[1] Walter Scott, Ivanhoe: A Romance (3 Vols. Edinburgh: Bannatyne, 1819 repr. Edinburgh: Adam and Charles Black, 1871), 3.
[2] Anon. ‘Dedication’ in Robin Hood: A Collection of All the Ancient Poems, Songs, and Ballads, Now Extant, Relative to that Celebrated English Outlaw Ed. Joseph Ritson (2 Vols. London: T. Egerton, 1795 repr. 1 Vol. London: Longman, 1820), v.
[3] Anon. ‘Preface’ in Robin Hood: A Collection of All the Ancient Poems, Songs, and Ballads, Now Extant, Relative to that Celebrated English Outlaw Ed. Joseph Ritson (2 Vols. London: T. Egerton, 1795 repr. 1 Vol. London: Longman, 1820), vii.
[4] Ibid.
[5] Pierce Egan, Robin Hood and Little John; or, The Merry Men of Sherwood Forest (London: W. S. Johnson, 1840), i.
[6] Alexandre Dumas, The Prince of Thieves Trans. Alfred Mallinson (Paris: M. Levy, 1873 repr. London: Methuen, 1890), 1.
[7] John Mathew Gutch, ‘Preface’ in A Lytell Geste of Robin Hode with other Ancient and Modern Ballads and Songs Relating to this Celebrated Yeoman Ed. John Mathew Gutch (2 Vols. London: Longman, 1847), 1: iii.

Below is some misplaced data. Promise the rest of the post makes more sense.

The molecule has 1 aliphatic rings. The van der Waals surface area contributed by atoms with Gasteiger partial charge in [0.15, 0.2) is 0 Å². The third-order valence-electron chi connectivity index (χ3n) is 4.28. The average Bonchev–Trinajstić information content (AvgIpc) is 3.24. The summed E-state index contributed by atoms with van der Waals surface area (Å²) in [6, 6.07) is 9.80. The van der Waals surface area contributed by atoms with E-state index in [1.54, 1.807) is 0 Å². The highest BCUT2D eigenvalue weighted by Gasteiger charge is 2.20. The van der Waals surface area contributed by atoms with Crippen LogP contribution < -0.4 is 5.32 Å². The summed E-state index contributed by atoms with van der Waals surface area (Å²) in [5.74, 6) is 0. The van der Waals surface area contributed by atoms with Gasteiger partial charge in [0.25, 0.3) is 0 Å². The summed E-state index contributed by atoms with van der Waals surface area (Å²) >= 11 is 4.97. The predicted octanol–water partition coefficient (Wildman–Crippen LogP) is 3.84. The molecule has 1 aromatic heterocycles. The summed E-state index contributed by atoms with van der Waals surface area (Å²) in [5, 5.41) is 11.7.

[8] Augustin Thierry, ‘History of the Norman Conquest’, cited in Gutch (ed.) A Lytell Geste of Robin Hode, 1: 101.
[9] Ibid.

Jack Sheppard (1702-1724)

Jack Sheppard (1702-1724) is one of my favourite thieves, second only, in my opinion, to Robin Hood. He was rather like an eighteenth-century Artful Dodger, a proper cheeky chappie who thumbed his nose at authority, escaping from gaol no less than four times. This post gives a brief overview of his life and legend.

Jack Sheppard was born in Stepney, London in 1702. His father died when he was young, and Sheppard was placed into the care of the Parish Workhouse, where he remained for some time before being apprenticed to a carpenter named Mr. Wood, of Wych Street near Drury Lane. Contemporary accounts such as The History of the Remarkable Life of John Sheppard (1724), the authorship of which has been credited to Daniel Defoe, tell us that Sheppard was in his early years a perfect apprentice.